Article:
Why is everyone going nuts over this beauty product?

By Simone Mitchell

An Australian beauty product is now hot property in Asia. Photo / lucaspapaw.com.au
An Australian beauty product is now hot property in Asia. Photo / lucaspapaw.com.au

As far as beauty products go, it doesn't get much more humble than this little red tube.

Lucas' Papaw Ointment - which was developed in a backyard shed in Queensland - has gained a cult status around the globe.

Make up artists love it. Travellers with chapped lips swear by it. And now it seems that beauty fans in China and Hong Kong can't get enough of it.

According to Tuesday evening's report on Australian show A Current Affair, for every one Australian consumer of Lucas' Papaw Ointment, there are 70 consumers in China.

"First, it was our powdered baby formulas that foreign buyers couldn't get enough of," said ACA journalist Reid Butler in the report.

"Now ... it's the famous red tube. Lucas's papaw ointment has a cult status in Asia. And as our hidden camera investigation reveals, many of our chemists have been forced to put purchasing limits in place, so Aussie customers don't miss out."

A staffer at a Chemist Warehouse store told Butler that they limit the number of the tubes customers can buy, as people are buying the ointment in bulk to sell online overseas, and they need to maintain stock for local customers.

Pharmacist Peter Yousef runs online wholesale chemist Ureeka. He says the item is so popular, they've developed a smart phone app where shoppers in China can buy the Aussie ointment directly.

CT Johnson, the managing director of Cross Border Management and an expert in the Chinese marketplace told ACA: "Lucas Papaw is extremely popular in China and the reason that it's so popular is because it has a great backstory. It's more than a hundred years old and they love that. They love something that's had the authenticity of being around a long time.

"The reason that the Chinese have such a big thing about authenticity is exactly because for the last 30 or 40 years they have been doing a lot of fakes. They've had a lot of counterfeiting that has gone on in that market."

"One of the [other] things is that red, that very distinctive red packaging. That does not hurt because red is the colour of success and money in china, so a red tube with an Australian made product, with a long history, that is a fantastic combination."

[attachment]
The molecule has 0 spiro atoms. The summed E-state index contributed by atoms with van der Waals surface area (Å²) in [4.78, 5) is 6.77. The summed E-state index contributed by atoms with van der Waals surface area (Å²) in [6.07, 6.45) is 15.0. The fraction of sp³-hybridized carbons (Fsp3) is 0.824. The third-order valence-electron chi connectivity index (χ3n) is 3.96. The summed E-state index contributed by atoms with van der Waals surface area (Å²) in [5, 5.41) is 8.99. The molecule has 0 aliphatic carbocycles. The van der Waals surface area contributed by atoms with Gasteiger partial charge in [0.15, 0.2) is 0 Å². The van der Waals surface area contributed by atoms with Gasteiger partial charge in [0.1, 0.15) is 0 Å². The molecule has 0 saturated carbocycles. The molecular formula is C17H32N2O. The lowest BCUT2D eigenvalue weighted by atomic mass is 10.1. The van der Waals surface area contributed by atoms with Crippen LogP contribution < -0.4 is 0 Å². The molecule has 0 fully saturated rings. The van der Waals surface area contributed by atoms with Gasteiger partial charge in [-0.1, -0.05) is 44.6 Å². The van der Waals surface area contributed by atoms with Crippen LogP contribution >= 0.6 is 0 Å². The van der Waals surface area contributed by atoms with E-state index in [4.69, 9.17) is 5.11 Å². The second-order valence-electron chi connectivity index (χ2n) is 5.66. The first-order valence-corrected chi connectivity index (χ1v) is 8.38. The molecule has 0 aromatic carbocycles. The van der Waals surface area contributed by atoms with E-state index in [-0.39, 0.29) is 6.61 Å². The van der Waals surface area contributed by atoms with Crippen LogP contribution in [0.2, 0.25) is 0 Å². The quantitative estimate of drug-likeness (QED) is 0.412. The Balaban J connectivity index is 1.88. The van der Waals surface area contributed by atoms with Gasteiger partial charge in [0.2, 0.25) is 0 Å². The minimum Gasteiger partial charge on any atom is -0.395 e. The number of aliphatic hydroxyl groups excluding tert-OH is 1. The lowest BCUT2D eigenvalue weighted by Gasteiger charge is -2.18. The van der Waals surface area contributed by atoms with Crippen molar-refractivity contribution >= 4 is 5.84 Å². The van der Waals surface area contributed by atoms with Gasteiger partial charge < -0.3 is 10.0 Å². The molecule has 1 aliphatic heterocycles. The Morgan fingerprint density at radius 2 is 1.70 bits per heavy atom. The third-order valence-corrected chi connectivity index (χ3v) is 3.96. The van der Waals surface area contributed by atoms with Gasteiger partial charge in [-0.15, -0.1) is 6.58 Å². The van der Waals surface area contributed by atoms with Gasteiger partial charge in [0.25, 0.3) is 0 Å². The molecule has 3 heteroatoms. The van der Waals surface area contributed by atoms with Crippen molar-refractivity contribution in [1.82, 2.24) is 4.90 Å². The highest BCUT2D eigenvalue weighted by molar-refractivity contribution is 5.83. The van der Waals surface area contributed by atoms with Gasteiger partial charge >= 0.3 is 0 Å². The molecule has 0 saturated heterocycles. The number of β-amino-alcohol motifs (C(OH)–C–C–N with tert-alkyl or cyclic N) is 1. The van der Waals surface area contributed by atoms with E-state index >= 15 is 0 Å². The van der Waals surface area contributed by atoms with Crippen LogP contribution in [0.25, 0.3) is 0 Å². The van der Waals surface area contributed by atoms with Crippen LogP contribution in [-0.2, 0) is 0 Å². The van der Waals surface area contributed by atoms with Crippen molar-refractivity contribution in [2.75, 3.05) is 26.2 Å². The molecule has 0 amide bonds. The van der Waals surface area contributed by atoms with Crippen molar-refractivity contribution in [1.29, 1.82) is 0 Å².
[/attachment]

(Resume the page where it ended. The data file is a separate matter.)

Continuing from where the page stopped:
It also helps that local celebs and famous Aussie faces including Cate Blanchett, Miranda Kerr and Rose Byrne are fans of the humble balm.

According to the ACA report, professional Chinese shoppers named "daigous" snap up the tubes in Australian stores and then sell them for two to three times the purchase price in China.

It's unclear how much the Queensland company is making from its new-found popularity in the Asian market, but as ACA reports, "with a potential customer base of 1.3 billion in China alone, experts believe the profits must be huge".

The company has moved to a bigger factory in Brisbane to cope with demand for the product. According to manager Lynette Swinglehurst, they are currently producing 40,000 tubes and 15,000 jars a day.

The popularity of Lucas' Papaw ointment isn't news within Australia. Last year it was the number one selling beauty product at Priceline stores nationally, and it has been a consistent contender on local best-selling lists for the past 10 years.

When asked about the daigous purchasing the items in Australian stores to sell for profit overseas, a representative from Lucas' said they don't endorse or approve of their product being sold in most parts of Asia.

It's technically a medicinal product and that means it has to be officially registered with the relevant health authorities.

It has TGA approval for sale here in Australia. but not in countries like China or Vietnam.
"Unfortunately, we have no control over individuals purchasing [the] Papaw Ointment in Australia (or approved countries) and personally selling the product elsewhere," a representative said.

"We do not encourage this practice, and our product is for sale for individual use only."

- news.com.au

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